Greek-Albanian relations receive a cultural boost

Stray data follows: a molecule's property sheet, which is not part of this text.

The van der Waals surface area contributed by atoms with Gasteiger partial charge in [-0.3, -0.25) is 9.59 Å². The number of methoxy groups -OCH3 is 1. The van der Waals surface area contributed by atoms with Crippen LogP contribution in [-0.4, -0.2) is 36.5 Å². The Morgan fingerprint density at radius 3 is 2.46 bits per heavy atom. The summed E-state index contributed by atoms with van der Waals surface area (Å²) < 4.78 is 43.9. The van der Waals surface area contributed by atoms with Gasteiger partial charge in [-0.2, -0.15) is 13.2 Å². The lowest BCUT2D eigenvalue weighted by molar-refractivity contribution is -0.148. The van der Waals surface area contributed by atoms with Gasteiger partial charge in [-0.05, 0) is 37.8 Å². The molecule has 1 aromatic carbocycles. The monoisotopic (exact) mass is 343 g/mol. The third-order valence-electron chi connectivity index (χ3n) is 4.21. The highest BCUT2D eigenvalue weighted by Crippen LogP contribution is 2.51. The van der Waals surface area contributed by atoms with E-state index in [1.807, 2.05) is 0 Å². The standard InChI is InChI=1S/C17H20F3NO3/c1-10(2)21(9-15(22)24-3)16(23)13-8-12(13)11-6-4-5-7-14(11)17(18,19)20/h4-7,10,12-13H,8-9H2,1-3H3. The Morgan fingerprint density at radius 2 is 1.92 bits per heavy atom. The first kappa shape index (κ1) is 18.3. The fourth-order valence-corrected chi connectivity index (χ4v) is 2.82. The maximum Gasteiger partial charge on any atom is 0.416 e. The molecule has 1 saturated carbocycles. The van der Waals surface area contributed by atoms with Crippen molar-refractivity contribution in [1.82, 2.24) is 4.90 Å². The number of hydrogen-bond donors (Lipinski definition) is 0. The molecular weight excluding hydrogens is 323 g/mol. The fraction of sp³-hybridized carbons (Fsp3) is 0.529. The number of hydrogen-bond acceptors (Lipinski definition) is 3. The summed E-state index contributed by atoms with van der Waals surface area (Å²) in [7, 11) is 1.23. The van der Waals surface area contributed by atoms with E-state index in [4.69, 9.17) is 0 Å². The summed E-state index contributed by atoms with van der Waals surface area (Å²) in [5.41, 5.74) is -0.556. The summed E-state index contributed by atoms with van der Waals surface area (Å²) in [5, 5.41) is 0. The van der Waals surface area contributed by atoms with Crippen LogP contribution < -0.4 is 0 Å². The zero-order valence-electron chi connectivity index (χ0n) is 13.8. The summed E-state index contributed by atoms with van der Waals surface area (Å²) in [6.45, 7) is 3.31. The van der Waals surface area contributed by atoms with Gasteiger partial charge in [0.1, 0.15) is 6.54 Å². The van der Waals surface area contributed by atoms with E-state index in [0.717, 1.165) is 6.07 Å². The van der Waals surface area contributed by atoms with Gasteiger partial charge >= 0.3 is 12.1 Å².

TIRANA – The conversation goes like this: «Thank you.» «Parakalo.» In 2009 Tirana, Greek is the new Esperanto. While it is habit for one to automatically try and establish communication in English, the minute an Albanian you address realizes that you are Greek, he or she will immediately get you out of any awkward situation. It was against this privileged background that the inauguration of a new center of the Hellenic Foundation for Culture took place in the Albanian capital on March 5. Early in the day, dozens of Albanian journalists attended a press conference, while hours later, and despite heavy rain, hundreds of people flooded the Arsakeio Greek-Albanian School – home to the foundation’s new center – for the opening event, which was held in the presence of Neritan Ceka, deputy speaker of the Albanian parliament, and Archbishop Anastasios of Albania. The official opening of yet another Balkan center of the Hellenic Foundation for Culture – similar openings have also taken place in Bucharest and Sofia, with Belgrade next on the list – comes at a good time for both countries. Recent friction between the two countries appears to have de-escalated substantially, while the repatriation of a wave of first-generation immigrants who did well for themselves while in Greece and are now making a fresh start back home is challenging old stereotypes, the preservation of which had been undertaken by a small group of nationalists with poor results – just take a look at the way Albanians voted in last year’s Eurovision song contest. At the same time, thousands of Albanians are working for Greek banks and other Greek companies in Albania. One way or another, the Greek language is very prominent in Albania and this is something the Hellenic Foundation for Culture’s people and its president, Professor Georgios Babiniotis, know only too well. Tirana’s Arsakeio School, which has turned into a vibrant source of philhellenism since it was established in 1998, is currently harvesting its first – for all to see – crop: the graduation of its first group of 18-year-old students, all of whom are fluent in Greek. Meanwhile, during the unofficial period of the center’s operation, which began in September 2008, more than 200 adults have enrolled in a series of courses in Modern Greek. The center’s opening was accompanied by the «Traveling with C.P. Cavafy» exhibition, showcasing archive material along with a collection of publications of the Alexandrian poet’s works translated into various languages – the latter in collaboration with the Center for Neo-Hellenic Studies / Cavafy Archive, the National Book Center of Greece and the Cavafy Museum in Alexandria. The following day, the five-member Argo ensemble interpreted works by Ravel, Yannis Constantinidis and Albanian songs from the anthology of Lola Gjoka, accompanied by the Arsakeio School Choir at the Tirana Academy of Arts. Coming up are three new exhibitions, one of which is aptly dedicated to the subject of immigration.

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